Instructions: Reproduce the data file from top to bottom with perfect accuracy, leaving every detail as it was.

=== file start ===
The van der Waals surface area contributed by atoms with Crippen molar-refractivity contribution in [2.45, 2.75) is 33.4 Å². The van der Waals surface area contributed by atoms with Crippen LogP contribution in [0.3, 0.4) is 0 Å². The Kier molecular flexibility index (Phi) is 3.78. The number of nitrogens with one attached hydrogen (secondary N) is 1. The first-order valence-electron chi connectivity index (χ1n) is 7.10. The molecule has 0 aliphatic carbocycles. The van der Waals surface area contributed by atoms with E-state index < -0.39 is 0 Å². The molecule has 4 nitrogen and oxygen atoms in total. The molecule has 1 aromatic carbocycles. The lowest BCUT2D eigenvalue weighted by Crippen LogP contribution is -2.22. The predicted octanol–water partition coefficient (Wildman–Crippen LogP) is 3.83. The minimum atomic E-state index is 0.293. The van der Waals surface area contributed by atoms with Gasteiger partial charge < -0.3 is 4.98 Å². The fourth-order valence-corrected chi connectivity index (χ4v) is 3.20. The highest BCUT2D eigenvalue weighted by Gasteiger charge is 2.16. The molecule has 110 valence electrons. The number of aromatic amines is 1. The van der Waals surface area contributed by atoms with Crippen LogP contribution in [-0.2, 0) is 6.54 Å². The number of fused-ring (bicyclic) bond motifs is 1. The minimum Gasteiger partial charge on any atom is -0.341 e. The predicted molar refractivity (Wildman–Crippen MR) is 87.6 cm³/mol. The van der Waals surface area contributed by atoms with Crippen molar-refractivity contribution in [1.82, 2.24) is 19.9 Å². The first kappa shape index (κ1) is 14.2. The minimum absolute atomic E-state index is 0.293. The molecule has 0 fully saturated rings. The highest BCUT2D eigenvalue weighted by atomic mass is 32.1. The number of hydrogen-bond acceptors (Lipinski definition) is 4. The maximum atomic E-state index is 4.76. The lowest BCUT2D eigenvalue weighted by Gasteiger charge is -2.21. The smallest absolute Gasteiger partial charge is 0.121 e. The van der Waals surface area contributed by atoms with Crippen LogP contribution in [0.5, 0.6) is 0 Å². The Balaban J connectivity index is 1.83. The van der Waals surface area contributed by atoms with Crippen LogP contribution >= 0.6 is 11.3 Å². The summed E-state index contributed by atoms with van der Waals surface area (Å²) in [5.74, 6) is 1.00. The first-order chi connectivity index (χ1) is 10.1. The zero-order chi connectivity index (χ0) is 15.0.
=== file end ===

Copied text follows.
The van der Waals surface area contributed by atoms with Crippen molar-refractivity contribution in [2.45, 2.75) is 33.4 Å². The van der Waals surface area contributed by atoms with Crippen LogP contribution in [0.3, 0.4) is 0 Å². The Kier molecular flexibility index (Phi) is 3.78. The number of nitrogens with one attached hydrogen (secondary N) is 1. The first-order valence-electron chi connectivity index (χ1n) is 7.10. The molecule has 0 aliphatic carbocycles. The van der Waals surface area contributed by atoms with E-state index < -0.39 is 0 Å². The molecule has 4 nitrogen and oxygen atoms in total. The molecule has 1 aromatic carbocycles. The lowest BCUT2D eigenvalue weighted by Crippen LogP contribution is -2.22. The predicted octanol–water partition coefficient (Wildman–Crippen LogP) is 3.83. The minimum atomic E-state index is 0.293. The van der Waals surface area contributed by atoms with Gasteiger partial charge < -0.3 is 4.98 Å². The fourth-order valence-corrected chi connectivity index (χ4v) is 3.20. The highest BCUT2D eigenvalue weighted by Gasteiger charge is 2.16. The molecule has 110 valence electrons. The number of aromatic amines is 1. The van der Waals surface area contributed by atoms with Crippen LogP contribution in [-0.2, 0) is 6.54 Å². The number of fused-ring (bicyclic) bond motifs is 1. The minimum Gasteiger partial charge on any atom is -0.341 e. The predicted molar refractivity (Wildman–Crippen MR) is 87.6 cm³/mol. The van der Waals surface area contributed by atoms with Crippen molar-refractivity contribution in [1.82, 2.24) is 19.9 Å². The first kappa shape index (κ1) is 14.2. The minimum absolute atomic E-state index is 0.293. The molecule has 0 fully saturated rings. The highest BCUT2D eigenvalue weighted by atomic mass is 32.1. The number of hydrogen-bond acceptors (Lipinski definition) is 4. The maximum atomic E-state index is 4.76. The lowest BCUT2D eigenvalue weighted by Gasteiger charge is -2.21. The smallest absolute Gasteiger partial charge is 0.121 e. The van der Waals surface area contributed by atoms with Crippen LogP contribution in [0.5, 0.6) is 0 Å². The Balaban J connectivity index is 1.83. The van der Waals surface area contributed by atoms with Crippen LogP contribution >= 0.6 is 11.3 Å². The summed E-state index contributed by atoms with van der Waals surface area (Å²) in [5.74, 6) is 1.00. The first-order chi connectivity index (χ1) is 10.1. The zero-order chi connectivity index (χ0) is 15.0.